Tim McNeill was a volunteer who found the body of slaying victim Keenan O'Mailia, 6, in April in North Augusta. Mr. McNeill has started an organization called Candle of Hope, which is selling candles and asking people to put them in their windows to show support for the children in the community.
New mental health center director
F. Campbell Peery will become the new executive director of the Community Mental Health Center of East Central Georgia after the center's board voted to offer him the position Thursday night.
Youth scheduled for manslaughter hearing
AIKEN -- A year after an Aiken girl was killed by a 12-year-old neighbor showing off a .22-caliber rifle, the youth faces a court hearing on a juvenile petition for involuntary manslaughter.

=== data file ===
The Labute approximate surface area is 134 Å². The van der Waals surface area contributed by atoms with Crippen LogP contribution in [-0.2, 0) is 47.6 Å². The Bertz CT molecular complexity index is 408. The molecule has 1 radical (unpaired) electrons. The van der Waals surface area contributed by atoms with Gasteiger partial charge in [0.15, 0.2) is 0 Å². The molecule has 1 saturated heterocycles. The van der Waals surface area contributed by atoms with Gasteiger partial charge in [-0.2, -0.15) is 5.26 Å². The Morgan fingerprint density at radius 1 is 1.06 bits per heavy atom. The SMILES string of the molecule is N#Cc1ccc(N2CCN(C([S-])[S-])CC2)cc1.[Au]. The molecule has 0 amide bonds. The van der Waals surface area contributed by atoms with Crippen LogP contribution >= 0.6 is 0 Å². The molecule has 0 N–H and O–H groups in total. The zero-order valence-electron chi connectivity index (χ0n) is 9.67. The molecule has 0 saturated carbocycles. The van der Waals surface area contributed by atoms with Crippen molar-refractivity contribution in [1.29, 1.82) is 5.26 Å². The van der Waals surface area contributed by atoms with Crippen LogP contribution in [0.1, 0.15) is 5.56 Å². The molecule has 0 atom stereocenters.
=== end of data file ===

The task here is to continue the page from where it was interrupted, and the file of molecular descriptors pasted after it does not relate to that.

Hoteliers upset by fort plans
Savannah's hospitality industry doesn't like Army putting 75-room guest house inside Army airfield
University drops male student preference
ATHENS, Ga. -- If it's a woman's world at the University of Georgia, it's about to get more so. President Michael Adams said he has dropped a male preference in the school's admissions formula in the wake of a new lawsuit from a woman who says her application was rejected because she is white and female.
O'Mailia candle proceeds to fund charities
NORTH AUGUSTA -- With every step Tim McNeill took through the dense woods just outside Riverview Park, panic grew. Suddenly, he had a premonition that he would be the one to find the miss-ing little boy.
New attractions crowd entertainment market
After more than a decade as the only show in town, the Augusta GreenJackets are suddenly finding the market for entertainment and advertising dollars a bit more crowded.
Two NCOs face misconduct charges
Two senior noncommissioned officers are facing general court-martial over a series of alleged improper relationships with female trainees at Fort Gordon.